sivity, or simply do not make the study such alternations require;
yet the correct apportionment of action and reaction is, for us, of
greatest importance. In this regard, moreover, there is always the
empty problem as to whether two t
the farming of cattle, and then having set the problem in his own
field construct the most daring analogies, for use in determining the
guilt of the accused. And we lawyers are no better. The more
difficult and newer a case is the more
relations with the girl secret. It was further established at the autopsy
that the girl was pregnant, and so the theory was formed that the
merchant had poisoned his mistress and in the examination this
deed was set down against him. N
occurring x times will invariably occur when the essential circumstances
remain identical. The earliest investigators started with
the simplest inductions,-that fire burns, that water flows
downward,-so that new, simple truths were con
frequent when the difficulty is logical and not empirical. As a
matter of honesty, let me say that we criminalists are not trained
logicians, however necessary it is that we shall be such, and most
of us are satisfied with the barren r
the whole to its simplest terms. If only we succeed in this reduction!
In most cases we substitute for one well-known term, not
another still better one, but a strange one which may mean different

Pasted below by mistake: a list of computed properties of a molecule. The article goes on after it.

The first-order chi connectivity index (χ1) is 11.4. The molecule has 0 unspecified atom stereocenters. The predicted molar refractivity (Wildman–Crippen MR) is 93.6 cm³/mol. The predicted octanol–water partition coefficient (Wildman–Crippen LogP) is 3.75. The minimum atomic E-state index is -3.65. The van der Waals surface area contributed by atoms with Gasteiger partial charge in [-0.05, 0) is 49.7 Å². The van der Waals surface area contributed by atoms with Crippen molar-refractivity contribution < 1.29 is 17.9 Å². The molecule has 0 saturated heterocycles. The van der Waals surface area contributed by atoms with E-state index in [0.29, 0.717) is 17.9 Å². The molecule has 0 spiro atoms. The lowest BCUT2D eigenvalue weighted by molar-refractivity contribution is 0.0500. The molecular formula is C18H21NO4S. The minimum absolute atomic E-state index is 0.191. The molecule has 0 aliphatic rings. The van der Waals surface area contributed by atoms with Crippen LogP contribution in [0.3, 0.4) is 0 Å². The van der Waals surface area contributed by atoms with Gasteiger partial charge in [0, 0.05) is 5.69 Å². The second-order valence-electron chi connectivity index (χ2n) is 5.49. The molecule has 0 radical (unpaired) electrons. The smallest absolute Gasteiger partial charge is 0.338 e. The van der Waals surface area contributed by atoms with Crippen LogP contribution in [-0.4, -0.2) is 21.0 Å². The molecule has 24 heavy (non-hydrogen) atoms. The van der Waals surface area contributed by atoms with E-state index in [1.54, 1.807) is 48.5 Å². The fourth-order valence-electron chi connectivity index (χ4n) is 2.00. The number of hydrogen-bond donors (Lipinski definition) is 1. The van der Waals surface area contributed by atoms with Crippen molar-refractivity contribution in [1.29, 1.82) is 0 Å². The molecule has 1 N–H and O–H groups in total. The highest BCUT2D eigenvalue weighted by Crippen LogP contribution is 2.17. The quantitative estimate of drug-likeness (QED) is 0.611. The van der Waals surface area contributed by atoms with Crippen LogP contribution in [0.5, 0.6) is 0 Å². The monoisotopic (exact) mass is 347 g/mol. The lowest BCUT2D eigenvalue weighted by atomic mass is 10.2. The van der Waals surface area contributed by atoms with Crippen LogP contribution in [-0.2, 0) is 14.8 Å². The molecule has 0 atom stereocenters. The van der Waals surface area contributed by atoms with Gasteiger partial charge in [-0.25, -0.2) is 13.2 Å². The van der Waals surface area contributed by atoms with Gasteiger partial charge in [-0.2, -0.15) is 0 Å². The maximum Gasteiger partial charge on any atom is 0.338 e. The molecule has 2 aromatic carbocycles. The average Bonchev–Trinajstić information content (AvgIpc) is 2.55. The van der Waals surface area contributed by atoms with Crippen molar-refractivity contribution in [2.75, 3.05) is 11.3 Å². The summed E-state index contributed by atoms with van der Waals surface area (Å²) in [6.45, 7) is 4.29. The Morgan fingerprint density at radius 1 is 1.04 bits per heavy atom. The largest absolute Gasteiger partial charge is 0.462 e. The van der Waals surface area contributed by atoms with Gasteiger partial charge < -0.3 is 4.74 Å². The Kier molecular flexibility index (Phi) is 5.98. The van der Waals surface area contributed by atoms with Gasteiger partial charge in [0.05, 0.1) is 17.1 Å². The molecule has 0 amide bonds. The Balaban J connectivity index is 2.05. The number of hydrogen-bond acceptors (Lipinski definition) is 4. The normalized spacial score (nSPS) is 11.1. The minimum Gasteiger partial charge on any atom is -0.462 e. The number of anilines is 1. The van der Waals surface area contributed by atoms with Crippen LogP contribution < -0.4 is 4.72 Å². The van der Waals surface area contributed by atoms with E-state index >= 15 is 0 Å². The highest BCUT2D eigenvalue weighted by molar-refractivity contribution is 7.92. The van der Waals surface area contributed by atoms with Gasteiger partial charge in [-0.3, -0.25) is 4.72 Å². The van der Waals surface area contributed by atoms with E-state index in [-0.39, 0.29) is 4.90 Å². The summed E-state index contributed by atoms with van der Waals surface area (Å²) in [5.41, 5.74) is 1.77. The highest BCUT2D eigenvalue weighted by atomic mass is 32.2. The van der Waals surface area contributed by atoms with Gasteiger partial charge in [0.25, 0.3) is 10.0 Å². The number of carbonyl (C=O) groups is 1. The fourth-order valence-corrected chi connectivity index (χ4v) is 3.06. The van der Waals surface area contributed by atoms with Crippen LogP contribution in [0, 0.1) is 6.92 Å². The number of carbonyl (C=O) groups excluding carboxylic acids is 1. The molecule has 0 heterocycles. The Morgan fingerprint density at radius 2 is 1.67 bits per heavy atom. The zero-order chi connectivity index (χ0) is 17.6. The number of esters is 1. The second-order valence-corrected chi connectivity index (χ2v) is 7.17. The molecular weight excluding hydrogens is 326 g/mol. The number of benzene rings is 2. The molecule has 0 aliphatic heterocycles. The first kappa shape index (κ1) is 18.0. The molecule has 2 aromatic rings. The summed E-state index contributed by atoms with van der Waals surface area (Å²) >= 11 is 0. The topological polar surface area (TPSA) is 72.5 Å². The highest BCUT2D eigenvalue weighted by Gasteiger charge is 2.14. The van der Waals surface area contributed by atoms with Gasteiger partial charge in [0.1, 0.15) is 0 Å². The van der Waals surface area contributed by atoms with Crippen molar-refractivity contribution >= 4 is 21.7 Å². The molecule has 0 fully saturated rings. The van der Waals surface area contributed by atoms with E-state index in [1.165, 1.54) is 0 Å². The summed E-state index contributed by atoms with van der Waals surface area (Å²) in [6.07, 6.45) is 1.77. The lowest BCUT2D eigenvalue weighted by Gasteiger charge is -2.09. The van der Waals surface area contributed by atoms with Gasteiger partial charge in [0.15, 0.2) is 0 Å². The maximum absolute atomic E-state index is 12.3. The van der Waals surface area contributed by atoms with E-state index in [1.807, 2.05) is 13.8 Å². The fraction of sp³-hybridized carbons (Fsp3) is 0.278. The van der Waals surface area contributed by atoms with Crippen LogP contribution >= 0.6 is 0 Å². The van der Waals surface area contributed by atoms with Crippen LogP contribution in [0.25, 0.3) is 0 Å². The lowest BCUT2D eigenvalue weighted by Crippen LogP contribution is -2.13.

things to different people. So again,
me that he suspected another of a murder because the latter's mother
died a violent death. The witness stuck to his statement: `the
man who had once had something to do with killing must have
had something to do with this killing.' In
that probabilities may be counted only from great series of figures
in which the experiences of individuals are quite lost.
Nevertheless figures and the conditions of figures with regard
to probability exercise great influence upon eve
(3) Mistakes in generalization. (When the facts are right and
the inferences wrong).
(4) Mistakes of confusion. (Ambiguity of terms or mistakes by
(5) Logical fallacies.
All five fallacies play important rles in the lawye
 For a general consideration of perception see James, Principles of Psychology.
The importance of sense-perception need not be demonstrated.
`If we ask,' says Mittermaier, `for the reason of our conviction
conclusion is drawn that men are or were on the island. The application
is easy enough. The presence of a clock, the presence
of a three-cornered wound is perceived by the senses-that men
were there, that the wound was made with a spec
is different from its effect and hence can not be found in the
latter, and every discovery or representation of it a priori must
remain voluntary. All that the understanding can do is to simplify
the fundamental causes of natural pheno
to be useful, must be handled in a rather different fashion. We saw,
in studying the statistics of suicide, that inferences with regard to
individual cases could be drawn only when the material had been
studied carefully and examined o
to only 36 millions other determining factors have to be sought.
 Ncke in Archiv VI, 325, XIV, 366.
Again, most authorities as quoted by Gutberlet, indicate that
most suicides are committed in June, fewest in December; most
few; or if an unknown, but very important condition is omitted.
These facts must carefully be kept in mind with reference to the
testimony of experts. Without showing ourselves suspicious, or
desirous of confusing the professional in h